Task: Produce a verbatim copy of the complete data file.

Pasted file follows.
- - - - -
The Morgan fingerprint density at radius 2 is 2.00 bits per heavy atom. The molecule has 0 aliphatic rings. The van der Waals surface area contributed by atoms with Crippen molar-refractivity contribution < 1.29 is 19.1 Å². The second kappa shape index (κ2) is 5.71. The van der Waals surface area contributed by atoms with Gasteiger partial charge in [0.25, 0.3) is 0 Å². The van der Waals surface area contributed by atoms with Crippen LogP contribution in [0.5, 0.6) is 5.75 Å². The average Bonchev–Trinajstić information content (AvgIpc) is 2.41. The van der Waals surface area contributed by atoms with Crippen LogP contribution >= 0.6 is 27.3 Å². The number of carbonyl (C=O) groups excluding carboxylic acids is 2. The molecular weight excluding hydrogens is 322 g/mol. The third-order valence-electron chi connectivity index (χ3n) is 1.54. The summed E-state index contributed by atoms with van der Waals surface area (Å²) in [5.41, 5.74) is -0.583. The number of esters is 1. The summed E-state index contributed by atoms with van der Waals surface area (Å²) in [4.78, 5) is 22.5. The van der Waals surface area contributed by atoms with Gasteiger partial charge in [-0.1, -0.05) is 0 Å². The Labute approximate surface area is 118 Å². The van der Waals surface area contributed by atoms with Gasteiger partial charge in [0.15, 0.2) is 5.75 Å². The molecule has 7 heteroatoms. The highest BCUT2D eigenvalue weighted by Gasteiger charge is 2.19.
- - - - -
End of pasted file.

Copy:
The Morgan fingerprint density at radius 2 is 2.00 bits per heavy atom. The molecule has 0 aliphatic rings. The van der Waals surface area contributed by atoms with Crippen molar-refractivity contribution < 1.29 is 19.1 Å². The second kappa shape index (κ2) is 5.71. The van der Waals surface area contributed by atoms with Gasteiger partial charge in [0.25, 0.3) is 0 Å². The van der Waals surface area contributed by atoms with Crippen LogP contribution in [0.5, 0.6) is 5.75 Å². The average Bonchev–Trinajstić information content (AvgIpc) is 2.41. The van der Waals surface area contributed by atoms with Crippen LogP contribution >= 0.6 is 27.3 Å². The number of carbonyl (C=O) groups excluding carboxylic acids is 2. The molecular weight excluding hydrogens is 322 g/mol. The third-order valence-electron chi connectivity index (χ3n) is 1.54. The summed E-state index contributed by atoms with van der Waals surface area (Å²) in [5.41, 5.74) is -0.583. The number of esters is 1. The summed E-state index contributed by atoms with van der Waals surface area (Å²) in [4.78, 5) is 22.5. The van der Waals surface area contributed by atoms with Gasteiger partial charge in [-0.1, -0.05) is 0 Å². The Labute approximate surface area is 118 Å². The van der Waals surface area contributed by atoms with Gasteiger partial charge in [0.15, 0.2) is 5.75 Å². The molecule has 7 heteroatoms. The highest BCUT2D eigenvalue weighted by Gasteiger charge is 2.19.